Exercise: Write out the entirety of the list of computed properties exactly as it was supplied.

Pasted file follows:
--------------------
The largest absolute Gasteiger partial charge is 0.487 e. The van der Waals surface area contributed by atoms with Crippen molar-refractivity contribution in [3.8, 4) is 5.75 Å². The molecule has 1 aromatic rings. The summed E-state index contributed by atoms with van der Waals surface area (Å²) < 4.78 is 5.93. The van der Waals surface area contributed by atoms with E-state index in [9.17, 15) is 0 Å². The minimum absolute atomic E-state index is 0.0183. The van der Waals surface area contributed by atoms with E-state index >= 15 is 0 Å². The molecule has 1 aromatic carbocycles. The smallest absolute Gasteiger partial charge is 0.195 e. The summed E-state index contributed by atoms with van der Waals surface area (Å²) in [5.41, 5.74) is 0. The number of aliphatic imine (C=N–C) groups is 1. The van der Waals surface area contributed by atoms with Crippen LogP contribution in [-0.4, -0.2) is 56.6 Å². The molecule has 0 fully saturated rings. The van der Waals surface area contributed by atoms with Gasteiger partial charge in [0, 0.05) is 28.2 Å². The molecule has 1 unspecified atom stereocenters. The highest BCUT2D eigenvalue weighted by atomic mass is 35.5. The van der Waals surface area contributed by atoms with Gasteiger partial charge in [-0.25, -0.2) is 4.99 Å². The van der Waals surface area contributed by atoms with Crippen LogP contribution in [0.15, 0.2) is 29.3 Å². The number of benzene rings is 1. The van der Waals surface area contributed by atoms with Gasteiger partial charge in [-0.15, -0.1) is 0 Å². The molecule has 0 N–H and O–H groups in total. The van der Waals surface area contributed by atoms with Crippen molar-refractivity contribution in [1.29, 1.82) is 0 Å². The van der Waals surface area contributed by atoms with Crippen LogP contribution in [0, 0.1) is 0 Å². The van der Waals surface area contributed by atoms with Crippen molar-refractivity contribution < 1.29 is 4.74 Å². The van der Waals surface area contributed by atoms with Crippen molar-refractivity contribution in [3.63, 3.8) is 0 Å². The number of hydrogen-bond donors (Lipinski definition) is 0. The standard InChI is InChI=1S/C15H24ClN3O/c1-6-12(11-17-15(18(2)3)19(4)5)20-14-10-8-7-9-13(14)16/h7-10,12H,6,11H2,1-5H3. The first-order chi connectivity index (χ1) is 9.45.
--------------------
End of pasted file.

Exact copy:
The largest absolute Gasteiger partial charge is 0.487 e. The van der Waals surface area contributed by atoms with Crippen molar-refractivity contribution in [3.8, 4) is 5.75 Å². The molecule has 1 aromatic rings. The summed E-state index contributed by atoms with van der Waals surface area (Å²) < 4.78 is 5.93. The van der Waals surface area contributed by atoms with E-state index in [9.17, 15) is 0 Å². The minimum absolute atomic E-state index is 0.0183. The van der Waals surface area contributed by atoms with E-state index >= 15 is 0 Å². The molecule has 1 aromatic carbocycles. The smallest absolute Gasteiger partial charge is 0.195 e. The summed E-state index contributed by atoms with van der Waals surface area (Å²) in [5.41, 5.74) is 0. The number of aliphatic imine (C=N–C) groups is 1. The van der Waals surface area contributed by atoms with Crippen LogP contribution in [-0.4, -0.2) is 56.6 Å². The molecule has 0 fully saturated rings. The van der Waals surface area contributed by atoms with Gasteiger partial charge in [0, 0.05) is 28.2 Å². The molecule has 1 unspecified atom stereocenters. The highest BCUT2D eigenvalue weighted by atomic mass is 35.5. The van der Waals surface area contributed by atoms with Gasteiger partial charge in [-0.25, -0.2) is 4.99 Å². The van der Waals surface area contributed by atoms with Crippen LogP contribution in [0.15, 0.2) is 29.3 Å². The number of benzene rings is 1. The van der Waals surface area contributed by atoms with Gasteiger partial charge in [-0.15, -0.1) is 0 Å². The molecule has 0 N–H and O–H groups in total. The van der Waals surface area contributed by atoms with Crippen molar-refractivity contribution in [1.29, 1.82) is 0 Å². The van der Waals surface area contributed by atoms with Crippen LogP contribution in [0, 0.1) is 0 Å². The van der Waals surface area contributed by atoms with Crippen molar-refractivity contribution < 1.29 is 4.74 Å². The van der Waals surface area contributed by atoms with Crippen molar-refractivity contribution in [3.63, 3.8) is 0 Å². The number of hydrogen-bond donors (Lipinski definition) is 0. The standard InChI is InChI=1S/C15H24ClN3O/c1-6-12(11-17-15(18(2)3)19(4)5)20-14-10-8-7-9-13(14)16/h7-10,12H,6,11H2,1-5H3. The first-order chi connectivity index (χ1) is 9.45.